RECENTLY, TBR shuttled between two camps in the continuing fight over the merger between Pepco Holdings and the Exelon Corp. Each group includes reputable individuals and companies, many known personally to TBR, making it difficult for her to take side. But the issue is too important for anyone to sit on the sidelines.
On the surface it may seem the battle is over rate hikes, jobs, and retaining a corporate presence in the District. Don’t believe the hype. This is mostly about who gets the edge in the budding solar energy market.[continue reading...]
DISTRICT politicians famously promise, primarily through sloganeering, to connect communities. Their delivery often falls short; neighborhoods remain mostly a string of silos. Former Mayor Vincent C. Gray, for example, repeated with passion his “One City” mantra. Instead of being the sealant people wished for, he proved to be more divisive than his predecessor, albeit for different reasons. Muriel Bowser marketed “All Eight Wards” during last year’s mayoral campaign. Once in office, she quickly jettisoned that catchphrase for “We Are DC.” That motto has jockeyed with her “Pathways to the Middle-Class.” It’s as if an ad agency is appended to the Bowser administration churning, at a moment’s notice, glib dicta.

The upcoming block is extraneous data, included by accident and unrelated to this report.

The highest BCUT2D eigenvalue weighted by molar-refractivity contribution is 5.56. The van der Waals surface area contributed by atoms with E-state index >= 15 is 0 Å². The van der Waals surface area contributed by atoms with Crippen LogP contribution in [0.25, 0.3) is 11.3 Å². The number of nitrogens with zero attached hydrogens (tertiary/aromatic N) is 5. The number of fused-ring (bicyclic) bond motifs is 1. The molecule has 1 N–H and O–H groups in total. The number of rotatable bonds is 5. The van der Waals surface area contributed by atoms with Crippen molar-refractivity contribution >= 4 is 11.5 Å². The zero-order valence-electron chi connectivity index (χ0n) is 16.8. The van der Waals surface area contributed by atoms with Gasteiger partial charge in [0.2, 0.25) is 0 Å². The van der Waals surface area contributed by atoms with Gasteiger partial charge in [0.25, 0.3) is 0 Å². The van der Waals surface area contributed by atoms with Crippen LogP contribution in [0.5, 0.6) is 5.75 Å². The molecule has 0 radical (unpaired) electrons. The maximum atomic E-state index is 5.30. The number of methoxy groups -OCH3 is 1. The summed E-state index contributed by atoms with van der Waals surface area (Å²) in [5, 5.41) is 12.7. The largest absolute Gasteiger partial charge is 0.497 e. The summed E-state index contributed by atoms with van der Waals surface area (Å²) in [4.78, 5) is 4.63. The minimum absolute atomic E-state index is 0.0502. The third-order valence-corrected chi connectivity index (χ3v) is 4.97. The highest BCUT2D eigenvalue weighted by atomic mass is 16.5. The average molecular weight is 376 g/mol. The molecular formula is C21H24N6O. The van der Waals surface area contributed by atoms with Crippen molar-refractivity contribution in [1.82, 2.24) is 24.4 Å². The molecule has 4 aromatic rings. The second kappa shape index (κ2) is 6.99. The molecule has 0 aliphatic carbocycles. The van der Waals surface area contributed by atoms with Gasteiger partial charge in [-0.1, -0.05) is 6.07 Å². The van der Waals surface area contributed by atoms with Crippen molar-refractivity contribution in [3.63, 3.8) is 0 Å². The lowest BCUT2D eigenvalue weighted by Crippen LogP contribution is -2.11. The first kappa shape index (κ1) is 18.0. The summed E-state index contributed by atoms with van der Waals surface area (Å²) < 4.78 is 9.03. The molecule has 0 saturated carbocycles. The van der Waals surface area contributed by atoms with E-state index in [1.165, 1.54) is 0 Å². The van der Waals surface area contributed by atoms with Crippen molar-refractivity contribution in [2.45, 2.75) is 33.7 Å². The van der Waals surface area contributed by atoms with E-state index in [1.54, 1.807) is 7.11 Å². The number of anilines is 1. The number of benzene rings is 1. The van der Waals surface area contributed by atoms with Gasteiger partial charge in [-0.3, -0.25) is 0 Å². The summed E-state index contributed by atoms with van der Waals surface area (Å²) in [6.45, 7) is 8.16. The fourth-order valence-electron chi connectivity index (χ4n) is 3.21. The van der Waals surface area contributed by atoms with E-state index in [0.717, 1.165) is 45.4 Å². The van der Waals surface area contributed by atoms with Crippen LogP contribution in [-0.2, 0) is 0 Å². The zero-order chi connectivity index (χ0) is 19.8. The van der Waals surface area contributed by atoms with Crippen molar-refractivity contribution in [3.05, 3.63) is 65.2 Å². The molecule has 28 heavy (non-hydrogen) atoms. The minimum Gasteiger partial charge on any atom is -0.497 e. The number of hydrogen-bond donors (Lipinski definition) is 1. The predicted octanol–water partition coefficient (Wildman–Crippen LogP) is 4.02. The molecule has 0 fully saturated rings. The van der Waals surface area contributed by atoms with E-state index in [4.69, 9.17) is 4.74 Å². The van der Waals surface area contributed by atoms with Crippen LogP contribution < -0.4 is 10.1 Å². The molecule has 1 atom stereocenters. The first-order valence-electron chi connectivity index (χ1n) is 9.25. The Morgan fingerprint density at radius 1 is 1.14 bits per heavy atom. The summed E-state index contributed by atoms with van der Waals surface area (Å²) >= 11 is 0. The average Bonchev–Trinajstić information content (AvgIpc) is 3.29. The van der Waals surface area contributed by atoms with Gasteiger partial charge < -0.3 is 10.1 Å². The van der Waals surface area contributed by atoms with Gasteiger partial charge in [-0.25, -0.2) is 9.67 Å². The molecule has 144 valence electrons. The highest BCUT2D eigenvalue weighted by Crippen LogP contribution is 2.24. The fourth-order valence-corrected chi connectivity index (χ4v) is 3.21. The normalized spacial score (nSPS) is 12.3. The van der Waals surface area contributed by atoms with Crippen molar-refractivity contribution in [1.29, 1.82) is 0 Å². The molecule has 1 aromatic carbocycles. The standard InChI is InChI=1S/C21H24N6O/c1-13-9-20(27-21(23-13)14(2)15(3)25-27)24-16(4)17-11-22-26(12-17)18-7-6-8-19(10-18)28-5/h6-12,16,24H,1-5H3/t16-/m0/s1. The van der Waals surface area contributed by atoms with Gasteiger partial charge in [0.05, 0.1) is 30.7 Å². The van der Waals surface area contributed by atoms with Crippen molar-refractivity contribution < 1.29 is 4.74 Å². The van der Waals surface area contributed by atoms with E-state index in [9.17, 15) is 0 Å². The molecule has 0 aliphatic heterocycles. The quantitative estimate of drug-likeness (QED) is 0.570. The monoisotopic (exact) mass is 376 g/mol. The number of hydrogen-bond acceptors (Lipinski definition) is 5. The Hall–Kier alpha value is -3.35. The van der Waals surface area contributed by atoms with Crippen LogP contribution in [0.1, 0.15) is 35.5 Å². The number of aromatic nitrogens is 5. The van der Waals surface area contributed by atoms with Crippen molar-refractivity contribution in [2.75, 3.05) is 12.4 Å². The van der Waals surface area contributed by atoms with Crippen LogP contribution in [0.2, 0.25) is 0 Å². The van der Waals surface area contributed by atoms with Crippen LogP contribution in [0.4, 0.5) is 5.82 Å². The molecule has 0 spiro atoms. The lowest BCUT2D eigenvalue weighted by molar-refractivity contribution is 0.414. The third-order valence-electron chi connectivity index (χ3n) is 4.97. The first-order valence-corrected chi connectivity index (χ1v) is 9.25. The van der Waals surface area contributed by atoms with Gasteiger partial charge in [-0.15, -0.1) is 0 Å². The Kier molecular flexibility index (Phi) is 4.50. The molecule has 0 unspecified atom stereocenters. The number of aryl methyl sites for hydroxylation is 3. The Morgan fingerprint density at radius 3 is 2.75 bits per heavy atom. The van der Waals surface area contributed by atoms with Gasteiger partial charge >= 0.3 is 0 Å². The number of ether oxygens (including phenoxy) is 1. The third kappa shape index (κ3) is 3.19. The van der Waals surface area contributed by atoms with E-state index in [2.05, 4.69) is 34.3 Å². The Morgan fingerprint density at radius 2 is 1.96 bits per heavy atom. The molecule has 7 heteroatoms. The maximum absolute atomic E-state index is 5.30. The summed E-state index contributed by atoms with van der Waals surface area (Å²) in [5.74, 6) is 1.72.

What does any of it mean? Is there any significant and measurable effort to connect all District residents, marshaling collective talents, expertise and resources to tackle seemingly intractable problems? Does anyone believe the whole is only as strong as its parts?
REGISTER NOW for THE GIFT. Seating is limited. Oct. 20, 2015, from 5:30 pm through 8:00 pm at the Frank Reeves Center-14th and U Sts. NW, Washington, D.C., You won’t want to miss this powerful program, designed to bring healing to those suffering or who have suffered a traumatic loss. Presented by Esther Productions, Inc. and jonetta rose barras, the ultimate intent is to bring participants closer to self-reconciliation, greater self-appreciation, self-love and forgiveness, diminishing potential violence against themselves and others.
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Is the D.C. Public Schools Sufficiently Investing in its Libraries?
IT’S hard to fathom how District of Columbia officials expect public school students, particularly those from low-income families, to become proficient in reading when they consistently fail to provide them all the resources they need. A dedicated group of education advocates has been fighting D.C. Public Schools Chancellor Kaya Henderson and others over the quality of school libraries. As this new school year began, it was clear the battle continues.THE BARRAS REPORT
HOW many other children are put in harms way each day because of neglectful parents or a cavalier government agency—sometimes both? Far too many, is the conclusion TBR has reached.
Consider seven year-old James,* whose well-being and safety the District of Columbia government, including the Child and Family Services Agency and the D.C. Superior Court, seemed to have given little regard, when it allowed his mother, Ismahan Elmoge, to swap custody with a neighbor, Christina Dinkins. That swap occurred without notification to the father, and as other relatives pleaded to have the opportunity to care for James. His story reveals indisputable and dangerous gaps within D.C.’s child welfare system.